Dynamic Software Updating: Linux 4.0 and Beyond

Last month,  of ZDNet alerted us that Linux 4.0 will provide support for “no-reboot patching.” The gist: When a security patch or other critical OS update comes out, you can apply it without rebooting.

While rebootless patching is convenient for everyone, it’s a game changer for some applications. For example, web and cloud hosting services normally require customers to experience some downtime while the OS infrastructure is upgraded; with rebootless patching, upgrades happen seamlessly. Or, imagine upgrades to systems hosting in-memory databases: Right now, you have to checkpoint the DB to stable storage, stop the system, upgrade it, restart it, read the data from stable storage, and restart service. Just the checkpointing and re-reading from disk could take tens of minutes. With rebootless patching, this disruption is avoided; cf. Facebook’s usage of a modified memcached that supports preserving state across updates.

I’m particularly excited by this announcement because I’ve been working on the general problem of updating running software, which I call dynamic software updating (DSU), for nearly 15 years. In this post, co-authored with my PhD student Luís Pina, I take a closer look at the challenge that DSU presents, showing that what Linux will support is still quite far from what we might hope for, but that ideas from the research community promise to get us closer to the ideal, both for operating systems and hopefully for many other applications as well.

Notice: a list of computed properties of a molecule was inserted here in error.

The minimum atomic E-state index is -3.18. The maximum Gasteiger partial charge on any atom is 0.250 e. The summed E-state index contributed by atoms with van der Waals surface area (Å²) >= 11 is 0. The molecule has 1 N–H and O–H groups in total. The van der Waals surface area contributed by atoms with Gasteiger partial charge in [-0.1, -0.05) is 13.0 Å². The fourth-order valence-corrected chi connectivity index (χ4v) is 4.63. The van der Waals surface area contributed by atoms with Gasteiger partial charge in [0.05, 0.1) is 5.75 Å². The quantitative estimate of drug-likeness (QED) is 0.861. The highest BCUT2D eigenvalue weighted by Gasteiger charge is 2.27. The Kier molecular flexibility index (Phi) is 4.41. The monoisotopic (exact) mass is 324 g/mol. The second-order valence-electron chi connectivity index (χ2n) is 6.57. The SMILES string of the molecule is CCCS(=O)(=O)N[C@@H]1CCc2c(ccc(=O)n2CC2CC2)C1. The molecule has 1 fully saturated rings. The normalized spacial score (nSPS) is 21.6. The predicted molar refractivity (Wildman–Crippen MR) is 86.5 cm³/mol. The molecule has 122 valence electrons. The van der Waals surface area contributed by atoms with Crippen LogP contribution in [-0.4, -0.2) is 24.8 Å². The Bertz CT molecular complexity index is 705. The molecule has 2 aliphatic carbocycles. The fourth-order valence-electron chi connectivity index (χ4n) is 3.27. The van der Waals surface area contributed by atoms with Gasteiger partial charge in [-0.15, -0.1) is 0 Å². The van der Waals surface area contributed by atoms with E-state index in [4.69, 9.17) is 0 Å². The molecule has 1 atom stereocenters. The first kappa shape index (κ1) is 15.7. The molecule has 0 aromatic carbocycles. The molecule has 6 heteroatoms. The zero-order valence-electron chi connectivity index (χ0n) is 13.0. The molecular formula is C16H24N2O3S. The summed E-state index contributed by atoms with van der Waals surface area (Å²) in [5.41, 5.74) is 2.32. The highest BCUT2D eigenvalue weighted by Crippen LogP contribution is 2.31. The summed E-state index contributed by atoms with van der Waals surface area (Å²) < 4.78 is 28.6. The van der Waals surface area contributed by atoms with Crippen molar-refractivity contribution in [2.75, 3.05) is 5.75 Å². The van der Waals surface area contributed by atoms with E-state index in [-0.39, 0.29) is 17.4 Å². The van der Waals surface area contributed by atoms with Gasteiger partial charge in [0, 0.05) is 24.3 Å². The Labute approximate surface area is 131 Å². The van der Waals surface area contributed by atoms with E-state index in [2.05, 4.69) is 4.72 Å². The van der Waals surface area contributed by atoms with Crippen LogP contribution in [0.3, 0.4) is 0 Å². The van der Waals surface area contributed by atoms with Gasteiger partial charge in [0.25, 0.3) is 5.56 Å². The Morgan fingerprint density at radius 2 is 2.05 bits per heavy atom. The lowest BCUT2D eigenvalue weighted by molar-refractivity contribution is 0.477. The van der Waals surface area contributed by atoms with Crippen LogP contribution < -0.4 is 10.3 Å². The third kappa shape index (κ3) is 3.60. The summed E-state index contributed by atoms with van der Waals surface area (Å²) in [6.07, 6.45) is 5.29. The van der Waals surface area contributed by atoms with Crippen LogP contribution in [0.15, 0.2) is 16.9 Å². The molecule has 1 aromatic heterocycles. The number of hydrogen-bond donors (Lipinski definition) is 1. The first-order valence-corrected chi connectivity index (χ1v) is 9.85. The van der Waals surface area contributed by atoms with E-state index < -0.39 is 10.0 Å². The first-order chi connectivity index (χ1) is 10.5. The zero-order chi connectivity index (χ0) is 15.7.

Dynamic software updating: What is it?

We have all experienced normal, or static, software updates: Download the new code, stop the affected program if it’s running, apply the patch, and restart the program. What makes dynamic software updates different is that they avoid the stop-and-restart part by also updating the running program’s execution state. This state consists of data, like linked tree and list structures that store our in-memory database, and control, like the execution stacks of active threads. The program code assumes the state adheres to a certain format and invariants, and therefore changing the code at run-time requires changing the execution state appropriately.